Mogamulizumab for CTCL: Targeted therapy and immunotherapy crossing paths
By Ellen Kim, MD
August 12, 2020
Vol. 2, No. 32
Preserving the host-immune system for as long as possible has been one of the guiding principles for me in treating patients with mycosis fungoides/Sezary Syndrome (MF/SS) subtypes of CTCL. As a CTCL clinical trial researcher, it has been rewarding to be able to offer novel therapies for CTCL patients who need them. Over the past 20 years, 6 systemic therapies have been FDA approved (bexarotene, denileukin diftitox, vornostat, romidepsin, brentuximab, and mogamulizumab) to fill the gap between the familiar skin-directed treatments and the traditional cytotoxic chemotherapeutic agents that were previously the only option for advanced disease. However, targeting cancer T-cells, whether using monoclonal antibodies/drug conjugates or, hopefully in the future, engineered CAR-T cells is a difficult task due to the consequences of harming normal T-cells. Though CTCL still lacks a universal robust tumor marker or consistent driver mutation, we are fortunate to now have agents that are more targeted with fewer immunosuppression-related and infectious adverse events (AEs) overall.
Mogamulizumab (MG) is a humanized defucosylated monoclonal antibody that activates antibody dependent cellular cytotoxicity (ADCC); it was initially developed and approved in Japan for adult T-cell leukemia/lymphoma in 2012 (1). MG targets the C-C chemokine receptor-4 (CCR4) normally expressed by thymic T-cells and CD4+ Th2 and regulatory T-cells, but also highly expressed by malignant skin-homing T-cells in MF and SS (advanced stage > early stage). MG was FDA approved for CTCL in 2018 based on a randomized, controlled Phase 3 crossover study of 372 MF-SS/CTCL patients Stage IB – IVB showing MG with a superior progression free survival (PFS) vs. the comparator oral vorinostat (median PFS 7.7 vs 3.1 months, p>0.0001) (2). The overall clinical response rate (RR) for MG was 28% (with higher RR in SS/CTCL of 37%, reflecting MGs efficacy in the blood compartment).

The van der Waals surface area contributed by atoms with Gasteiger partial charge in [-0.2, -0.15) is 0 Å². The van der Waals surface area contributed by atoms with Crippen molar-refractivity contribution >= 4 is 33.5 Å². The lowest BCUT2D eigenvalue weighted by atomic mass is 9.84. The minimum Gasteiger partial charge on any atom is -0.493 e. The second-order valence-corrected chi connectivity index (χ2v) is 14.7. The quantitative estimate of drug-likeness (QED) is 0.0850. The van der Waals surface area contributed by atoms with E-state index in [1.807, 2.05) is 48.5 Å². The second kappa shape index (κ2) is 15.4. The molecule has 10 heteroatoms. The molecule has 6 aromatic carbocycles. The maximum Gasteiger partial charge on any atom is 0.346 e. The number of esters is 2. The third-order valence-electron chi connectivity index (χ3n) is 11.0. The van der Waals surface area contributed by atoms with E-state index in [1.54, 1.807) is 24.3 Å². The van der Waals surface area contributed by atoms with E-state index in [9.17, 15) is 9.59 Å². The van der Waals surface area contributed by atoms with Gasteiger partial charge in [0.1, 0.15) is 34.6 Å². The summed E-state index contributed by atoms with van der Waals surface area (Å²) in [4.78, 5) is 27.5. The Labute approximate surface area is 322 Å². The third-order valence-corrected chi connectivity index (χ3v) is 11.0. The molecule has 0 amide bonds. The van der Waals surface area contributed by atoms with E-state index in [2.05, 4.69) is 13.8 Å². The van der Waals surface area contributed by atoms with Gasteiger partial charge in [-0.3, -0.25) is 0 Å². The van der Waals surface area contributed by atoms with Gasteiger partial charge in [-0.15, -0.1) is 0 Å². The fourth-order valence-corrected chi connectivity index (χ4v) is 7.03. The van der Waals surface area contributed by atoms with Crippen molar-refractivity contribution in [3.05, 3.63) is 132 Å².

MG for CTCL has not been associated with leukopenia or lymphopenia or increased risk of infections, but the most common treatment-emergent adverse events are infusion-related reaction (33.2%), drug eruption (23.1%), diarrhea (23.4%), and fatigue (23.4%). The drug eruptions were mostly mild, although 7% of patients in the Phase 3 trial discontinued MG due to drug eruption. Drug eruptions have been attributed to depletion of circulating T-reg cells (which can persist up to 6 months after last MG infusion) (3) and shift of the immune milieu from Th2 to Th1 predominance, although detailed clinical and histological descriptions are only starting to emerge. In ATLL, drug eruption was associated with improved survival (4) and lichenoid dermatitis. In addition, TEN cases have been episodically reported in the ATLL literature. What are these rashes and what do they mean in CTCL treated with MG?
Recently Chen et al. reported 6 out of 12 of their CTCL patients enrolled in the Phase 3 pivotal trial developed a cutaneous granulomatous drug eruption (CGDE, Grade 2) a median 4.6 months into MG therapy (5). Clinically the eruption mimicked their CTCL (patches, plaques in sun protected areas), although skin biopsies revealed granulomatous dermatitis (often in combination with spongiotic/lichenoid dermatitis and eosinophils). Immunohistochemical stains revealed Th1 skewing and decreased Treg cells. TCR gene rearrangement studies by PCR demonstrated predominantly polyclonal T-cells, suggesting CTCL disease progression less likely. The CGDE was treated with topical corticosteroids; 3 out of the 6 patients had persistent CGDE and withdrew from the trial. However, overall these 6 patients with CGDE did very well on MG; they had a median PFS 19.0 months (range 4.6 – 36.6, higher than observed in overall Phase 3 MG arm) and 4 out of the 6 achieved a global clinical response (including 3 complete responders). The authors suggest that CGDE is a reflection of antitumoral Th1 polarization and Treg depletion by MG and correlates with durable clinical response. Given this, distinguishing drug eruption from CTCL disease progression is critical to avoid discontinuing MG therapy prematurely.
Reports of systemic autoimmune disorders arising with MG are uncommon but will likely increase as more patients are treated. Bonnet et al reported 2 SS/CTCL patients who received MG therapy with excellent durable clinical response but developed subsequent autoimmune phenomenon (one patient with drug eruption during MF treatment who stopped MG and later developed autoimmune hepatitis, vitiligo, alopecia areata, and thyroiditis; another developed hemolytic anemia during MG treatment) and documented persistently low Treg cell blood levels (6). In ATLL, MG treated patients who go onto allogeneic stem cell transplant <50 days after last MG infusion may be predisposed to more severe acute GVHD (7). This has affected my clinical management — we try to allow Treg recovery time before moving forward to transplant if at all possible.